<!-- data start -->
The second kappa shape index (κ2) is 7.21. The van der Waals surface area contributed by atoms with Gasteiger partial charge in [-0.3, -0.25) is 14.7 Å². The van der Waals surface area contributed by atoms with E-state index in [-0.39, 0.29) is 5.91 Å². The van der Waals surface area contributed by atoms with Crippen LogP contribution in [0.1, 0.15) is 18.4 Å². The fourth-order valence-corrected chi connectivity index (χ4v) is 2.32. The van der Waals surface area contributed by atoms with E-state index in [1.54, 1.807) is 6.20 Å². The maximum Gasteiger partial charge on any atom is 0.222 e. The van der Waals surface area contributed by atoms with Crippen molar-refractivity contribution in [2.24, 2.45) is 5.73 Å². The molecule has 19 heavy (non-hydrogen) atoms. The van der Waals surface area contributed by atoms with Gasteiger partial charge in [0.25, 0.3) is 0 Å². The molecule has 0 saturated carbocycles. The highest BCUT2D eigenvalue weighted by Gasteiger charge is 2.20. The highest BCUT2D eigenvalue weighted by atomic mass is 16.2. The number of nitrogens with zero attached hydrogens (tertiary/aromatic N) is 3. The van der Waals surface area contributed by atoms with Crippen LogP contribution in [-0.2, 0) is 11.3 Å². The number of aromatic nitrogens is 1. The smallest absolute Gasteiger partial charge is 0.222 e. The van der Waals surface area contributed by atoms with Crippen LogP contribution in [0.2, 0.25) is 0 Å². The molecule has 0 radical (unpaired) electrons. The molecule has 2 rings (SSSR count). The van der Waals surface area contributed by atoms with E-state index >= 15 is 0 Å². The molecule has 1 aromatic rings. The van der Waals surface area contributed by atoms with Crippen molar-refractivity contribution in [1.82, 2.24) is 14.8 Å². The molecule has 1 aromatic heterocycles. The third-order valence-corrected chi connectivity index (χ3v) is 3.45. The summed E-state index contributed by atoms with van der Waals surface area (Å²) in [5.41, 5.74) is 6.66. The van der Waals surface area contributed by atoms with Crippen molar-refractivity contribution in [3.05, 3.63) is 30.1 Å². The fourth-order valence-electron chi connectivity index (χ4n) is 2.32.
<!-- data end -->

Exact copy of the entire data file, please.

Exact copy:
The second kappa shape index (κ2) is 7.21. The van der Waals surface area contributed by atoms with Gasteiger partial charge in [-0.3, -0.25) is 14.7 Å². The van der Waals surface area contributed by atoms with E-state index in [-0.39, 0.29) is 5.91 Å². The van der Waals surface area contributed by atoms with Crippen LogP contribution in [0.1, 0.15) is 18.4 Å². The fourth-order valence-corrected chi connectivity index (χ4v) is 2.32. The van der Waals surface area contributed by atoms with E-state index in [1.54, 1.807) is 6.20 Å². The maximum Gasteiger partial charge on any atom is 0.222 e. The van der Waals surface area contributed by atoms with Crippen molar-refractivity contribution in [2.24, 2.45) is 5.73 Å². The molecule has 19 heavy (non-hydrogen) atoms. The van der Waals surface area contributed by atoms with Gasteiger partial charge in [0.25, 0.3) is 0 Å². The molecule has 0 saturated carbocycles. The highest BCUT2D eigenvalue weighted by Gasteiger charge is 2.20. The highest BCUT2D eigenvalue weighted by atomic mass is 16.2. The number of nitrogens with zero attached hydrogens (tertiary/aromatic N) is 3. The van der Waals surface area contributed by atoms with Crippen LogP contribution in [-0.2, 0) is 11.3 Å². The number of aromatic nitrogens is 1. The smallest absolute Gasteiger partial charge is 0.222 e. The van der Waals surface area contributed by atoms with Crippen LogP contribution in [0.2, 0.25) is 0 Å². The molecule has 0 radical (unpaired) electrons. The molecule has 2 rings (SSSR count). The van der Waals surface area contributed by atoms with E-state index >= 15 is 0 Å². The molecule has 1 aromatic rings. The van der Waals surface area contributed by atoms with Crippen molar-refractivity contribution in [1.82, 2.24) is 14.8 Å². The molecule has 1 aromatic heterocycles. The third-order valence-corrected chi connectivity index (χ3v) is 3.45. The summed E-state index contributed by atoms with van der Waals surface area (Å²) in [5.41, 5.74) is 6.66. The van der Waals surface area contributed by atoms with Crippen molar-refractivity contribution in [3.05, 3.63) is 30.1 Å². The fourth-order valence-electron chi connectivity index (χ4n) is 2.32.